MHI refused to state the obvious. Instead, officials said repeatedly that the program was “paused.” This drip, drip, drip was all about saving face. Thus, the slide in MHI’s presentation about why the program was finally being killed was more candid than expected.

Ignores M100, focuses on MRJ90

MHI’s slide detailing why it terminated the SpaceJet program focused on the MRJ90 and ignored the redesigned, certifiable model, the M100 SpaceJet.

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The references in the slide are accurate—as far as they go. The MRJ90 was uncertifiable as designed, due to inexperience by MITAC’s staff. They didn’t have the knowledge to undertake a full airplane program with all the integration, regulatory and certification requirements required. This led to the need to alter certain crucial designs of the MRJ90. Even so, the aircraft remained outside the US labor contract Scope Clause requirements related to weight; the MRJ90 was too heavy.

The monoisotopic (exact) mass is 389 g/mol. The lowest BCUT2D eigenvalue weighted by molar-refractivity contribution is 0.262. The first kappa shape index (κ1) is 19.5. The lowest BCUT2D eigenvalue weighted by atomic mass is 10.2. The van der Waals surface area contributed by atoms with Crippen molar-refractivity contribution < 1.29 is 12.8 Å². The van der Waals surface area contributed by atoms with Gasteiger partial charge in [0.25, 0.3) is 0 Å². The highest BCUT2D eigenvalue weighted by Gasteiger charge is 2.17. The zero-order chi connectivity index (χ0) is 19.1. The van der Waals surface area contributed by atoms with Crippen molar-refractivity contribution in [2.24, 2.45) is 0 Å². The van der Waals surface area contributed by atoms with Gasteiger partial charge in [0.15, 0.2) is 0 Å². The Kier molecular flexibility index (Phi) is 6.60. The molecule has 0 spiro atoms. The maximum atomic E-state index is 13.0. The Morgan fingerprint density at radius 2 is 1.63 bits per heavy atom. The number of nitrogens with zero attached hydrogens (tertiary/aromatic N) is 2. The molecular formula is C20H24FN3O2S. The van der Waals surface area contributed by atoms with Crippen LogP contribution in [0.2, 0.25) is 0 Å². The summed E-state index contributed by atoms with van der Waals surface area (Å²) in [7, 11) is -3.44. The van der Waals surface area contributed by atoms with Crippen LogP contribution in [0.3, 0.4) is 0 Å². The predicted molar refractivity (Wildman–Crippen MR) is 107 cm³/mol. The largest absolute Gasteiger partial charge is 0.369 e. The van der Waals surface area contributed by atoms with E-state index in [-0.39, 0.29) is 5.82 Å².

The insurmountable problems with MRJ90 led to repeated delays and billions of dollars in cost overruns. The Western team recruited to save the program came from Bombardier, Embraer and Boeing. They recognized the MRJ90 was unsavable and wanted to discontinue development of the MRJ90 in favor of redesigning the smaller MRJ70. This airplane had not only the same fundamental design shortcomings as the larger MRJ90. It also was designed to carry too few passengers, which made it uncompetitive with the Embraer E175-E2 and the legacy E175-E1.